Scaleshell (Leptodea leptodon)
(Federally listed as Endangered)
Description: The Scaleshell is an elongate, roughly oval-shaped freshwater mussel that grows to a length of approximately four inches. The shell is relatively thin, and yellowish-tan in color. Overall, this mussel has a relatively compressed and streamlined shape that may be an adaption to living in swift flowing waters. Like all freshwater mussels, it is a filter-feeder that filters fine organic material, suspended algae and microscopic organisms out of the flowing water around it.
Habitat: The Scaleshell is typically found in riffles within relatively swift moving water. It commonly lies buried a few inches below the bottom of the riffle in gravel or cobble substrate.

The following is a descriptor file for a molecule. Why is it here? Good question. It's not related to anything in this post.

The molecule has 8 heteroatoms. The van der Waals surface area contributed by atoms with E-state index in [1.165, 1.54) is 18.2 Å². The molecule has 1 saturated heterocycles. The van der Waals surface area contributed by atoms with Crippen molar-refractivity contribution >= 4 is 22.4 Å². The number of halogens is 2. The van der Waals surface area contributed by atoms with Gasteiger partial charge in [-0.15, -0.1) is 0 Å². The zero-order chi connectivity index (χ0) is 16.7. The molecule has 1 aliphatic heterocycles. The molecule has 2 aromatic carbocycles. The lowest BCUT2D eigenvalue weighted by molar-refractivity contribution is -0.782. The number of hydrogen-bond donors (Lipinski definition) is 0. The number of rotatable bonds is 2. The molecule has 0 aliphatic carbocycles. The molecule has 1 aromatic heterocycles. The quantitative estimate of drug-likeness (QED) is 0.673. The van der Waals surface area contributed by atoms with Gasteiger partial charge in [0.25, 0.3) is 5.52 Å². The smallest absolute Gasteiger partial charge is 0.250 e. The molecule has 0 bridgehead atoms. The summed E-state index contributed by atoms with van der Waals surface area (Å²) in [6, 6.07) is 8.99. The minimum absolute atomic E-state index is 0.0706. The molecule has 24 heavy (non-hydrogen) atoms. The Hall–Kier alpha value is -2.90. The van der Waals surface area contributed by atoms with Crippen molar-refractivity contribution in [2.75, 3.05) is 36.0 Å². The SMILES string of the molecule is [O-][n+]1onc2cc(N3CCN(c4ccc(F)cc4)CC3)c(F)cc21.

Current and Historic Distribution: In Oklahoma, populations of the Scaleshell are thought to remain only in the Kiamichi and Little rivers in the Ouachita Mountains in the southeastern part of the state. Historically, populations of the Scaleshell were known to exist in 13 states within the Mississippi River watershed, but currently they are known to occur only in Missouri, Arkansas and Oklahoma.
Reasons for Decline: The causes for their decline are uncertain but may be related to modification of river flow patterns by reservoir construction; in-stream gravel mining, past water pollution by pesticides, fertilizer and fine sediment; or reductions in the populations of their fish host species.